[show abstract][hide abstract] ABSTRACT: Transference occurs when a perceiver's representation of a significant other is activated and applied to a new target person (Andersen & Chen, 2002). Extending past research, it was hypothesized that transference occurs even when a target person possesses a core feature—namely, group membership status—that is inapplicable to the relevant significant-other representation. Supporting this, transference led perceivers to make representation-consistent memory and evaluation judgments about a target—regardless of whether the target's political (experiment 1) or ethnic (experiment 2) group membership was the same or different from that of the relevant significant other. Moreover, in experiment 2, perceivers undergoing transference involving a positively evaluated significant other behaved more positively toward the target even when the target was from an ethnic out-group. The results represent initial evidence of transference processes occurring across group boundaries. Implications for transference and the reduction of out-group bias are discussed.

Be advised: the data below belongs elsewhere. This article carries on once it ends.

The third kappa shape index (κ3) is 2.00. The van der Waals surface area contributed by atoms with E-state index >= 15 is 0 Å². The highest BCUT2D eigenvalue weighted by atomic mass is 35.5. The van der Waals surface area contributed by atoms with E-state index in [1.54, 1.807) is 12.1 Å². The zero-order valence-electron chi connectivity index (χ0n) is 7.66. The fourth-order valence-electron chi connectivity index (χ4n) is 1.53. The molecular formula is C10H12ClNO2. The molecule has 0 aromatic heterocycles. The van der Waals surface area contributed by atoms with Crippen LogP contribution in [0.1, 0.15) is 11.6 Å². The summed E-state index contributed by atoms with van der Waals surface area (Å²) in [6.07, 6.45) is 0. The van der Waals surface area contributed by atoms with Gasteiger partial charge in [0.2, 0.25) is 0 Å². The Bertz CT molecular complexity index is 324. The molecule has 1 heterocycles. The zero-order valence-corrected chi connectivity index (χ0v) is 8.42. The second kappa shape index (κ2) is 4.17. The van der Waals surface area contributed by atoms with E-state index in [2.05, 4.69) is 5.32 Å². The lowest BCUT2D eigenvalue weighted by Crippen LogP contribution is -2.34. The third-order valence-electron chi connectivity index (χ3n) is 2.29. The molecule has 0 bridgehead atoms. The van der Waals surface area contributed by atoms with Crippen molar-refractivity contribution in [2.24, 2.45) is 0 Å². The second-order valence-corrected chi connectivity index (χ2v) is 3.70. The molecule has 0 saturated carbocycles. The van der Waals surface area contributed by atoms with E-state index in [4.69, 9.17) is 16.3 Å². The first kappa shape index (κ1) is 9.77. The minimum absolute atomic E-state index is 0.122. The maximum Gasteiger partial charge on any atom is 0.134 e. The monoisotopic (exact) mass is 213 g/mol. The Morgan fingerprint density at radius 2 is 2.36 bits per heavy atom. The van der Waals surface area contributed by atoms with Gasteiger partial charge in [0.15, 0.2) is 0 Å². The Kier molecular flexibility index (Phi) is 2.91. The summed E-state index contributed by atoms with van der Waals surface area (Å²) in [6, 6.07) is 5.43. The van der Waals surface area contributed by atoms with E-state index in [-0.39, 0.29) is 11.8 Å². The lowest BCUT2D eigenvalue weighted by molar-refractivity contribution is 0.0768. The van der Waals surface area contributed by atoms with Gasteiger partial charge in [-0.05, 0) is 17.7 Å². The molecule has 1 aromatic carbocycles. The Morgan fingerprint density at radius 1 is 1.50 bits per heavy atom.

Journal of Experimental Social Psychology. 01/2010;